April 25, 2017
FOR IMMEDIATE RELEASE
U.S. DRIVE Partnership Makes Significant Technology Advancements for Light-Duty Vehicles; Lack of Infrastructure for Hydrogen Fuel Cell Vehicles Remains a Challenge
WASHINGTON – The U.S. DRIVE Partnership – a government-industry partnership that fosters the development of precompetitive and innovative technologies for clean and efficient light-duty vehicles – has made significant progress in many technical areas including advanced combustion technologies, durability and cost of hydrogen fuel cells, and electric drive systems such as motors, power electronics, and batteries, says a new report by the National Academies of Sciences, Engineering, and Medicine. However, high costs for essentially all the technologies under development and lack of a hydrogen fuel infrastructure for deployment of hydrogen fuel cell vehicles remain challenges.
The partnership includes three automotive companies, five energy companies, two electric power companies, and the Electric Power Research Institute with the U.S. Department of Energy providing federal leadership. The committee that conducted the study and wrote the report said the partnership is well-managed and has an increasingly robust consensus-building process for developing goals and targets and for providing guidance and input to DOE.
Foreign automakers are offering a small number of fuel cell vehicles to the general public, and one U.S. DRIVE member is anticipating a rollout of its fuel cell vehicles in 2020. The cars are now in the late stages of development, an accomplishment in part due to R&D coordination by the partnership as well as from decades of funding of pertinent research by DOE and partnership members, the committee said.
Based on the recommendations from the Academies’ review carried out in 2012, the new report says U.S. DRIVE’s recently established cradle-to-grave (C2G) working group is a major step forward for the partnership to provide guidance to the industry and DOE on program and policy choices. This C2G capability provides analyses of vehicles from production to recycling to better understand total energy consumption, emissions, and the environmental impact of various energy and vehicle pathways and technologies. The partnership also established a target setting task force for identifying technical and cost targets.
Since the previous Academies review, several trends are emerging that could have strategic implications for the partnership including the rapid increase in domestic oil production, numerous offerings of zero emission vehicles (ZEVs) entering or expected to enter the marketplace, an acceleration of technologies for connected and autonomous vehicles, and the rapid proliferation of personal mobility models such as ride sharing and car sharing that could contribute to U.S. DRIVE goals.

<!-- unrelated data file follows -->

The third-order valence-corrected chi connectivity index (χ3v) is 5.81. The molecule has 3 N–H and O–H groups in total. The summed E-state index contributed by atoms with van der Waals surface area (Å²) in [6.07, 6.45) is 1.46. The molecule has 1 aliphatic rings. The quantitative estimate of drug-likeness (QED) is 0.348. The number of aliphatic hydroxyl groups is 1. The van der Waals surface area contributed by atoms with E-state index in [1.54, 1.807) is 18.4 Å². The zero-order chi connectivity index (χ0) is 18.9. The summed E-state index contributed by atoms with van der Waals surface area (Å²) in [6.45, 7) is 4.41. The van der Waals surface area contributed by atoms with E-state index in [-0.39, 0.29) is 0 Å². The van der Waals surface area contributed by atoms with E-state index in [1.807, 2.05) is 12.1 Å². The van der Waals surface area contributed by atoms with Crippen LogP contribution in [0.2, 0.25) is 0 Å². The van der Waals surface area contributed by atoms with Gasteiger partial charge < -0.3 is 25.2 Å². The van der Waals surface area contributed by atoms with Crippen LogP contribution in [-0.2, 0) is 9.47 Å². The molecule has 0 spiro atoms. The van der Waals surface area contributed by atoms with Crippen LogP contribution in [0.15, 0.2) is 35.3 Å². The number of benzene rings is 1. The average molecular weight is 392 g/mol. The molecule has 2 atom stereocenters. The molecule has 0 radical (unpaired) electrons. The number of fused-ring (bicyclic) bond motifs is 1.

The report recommends that the Executive Steering Group of the partnership identify appropriate changes to reflect the impact of new personal mobility models, shrinking opportunities to achieve aggressive greenhouse gas goals, the transition of many candidate technologies into the marketplace, and the significant challenges in providing a hydrogen infrastructure, while retaining a focus on precompetitive technology enablers.
The study was sponsored by the U.S. Department of Energy. The National Academies of Sciences, Engineering, and Medicine are private, nonprofit institutions that provide independent, objective analysis and advice to the nation to solve complex problems and inform public policy decisions related to science, technology, and medicine. They operate under an 1863 congressional charter to the National Academy of Sciences, signed by President Lincoln. For more information, visit http://national-academies.org. A roster follows.
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Copies of Review of the Research Program of the U.S. DRIVE Partnership are available at www.nap.edu or by calling 202-334-3313 or 1-800-624-6242. Reporters may obtain a copy from the Office of News and Public Information (contacts listed above).
John H. Johnson (chair)
Presidential Professor Emeritus
Department of Mechanical Engineering-Engineering Mechanics
Michigan Technological University
Alexis T. Bell1,2
Dow Professor of Sustainable Chemistry, and
Department of Chemical and Biomolecular Engineering
University of California
David L. Bodde
Senior Fellow and Professor
Department of Automotive Engineering
NB Motors LLC
Glenn A. Eisman
Rensselaer Polytechnic Institute, and
Eisman Technology Consultants
Bailey Island, Maine
David E. Foster
Phil and Jean Myers Professor Emeritus of Mechanical Engineering
Engine Research Center
University of Wisconsin
Matt Fronk and Associates LLC
Honeoye Falls, N.Y.
Robert J. Nowak
Rehoboth Beach, Del.
Bernard I. Robertson2
Retired Senior Vice President
Engineering Technologies and Regulatory Affairs, and
Bloomfield Hills, Mich.
James A. Spearot
Mountain Ridgeline Consulting LLC
Technology Expert (retired)
Scotch Plains, N.J.
Alan I. Taub2
Chief Technology Officer
LIFT (Lightweight Innovations for Tomorrow), and
Professor of Materials Science and Engineering
College of Engineering
University of Michigan
Kathleen C. Taylor2
Materials and Processes Laboratory
General Motors Co.
Research and Development Scientist (retired)
James J. Zucchetto
1 Member, National Academy of Sciences
2 Member, National Academy of Engineering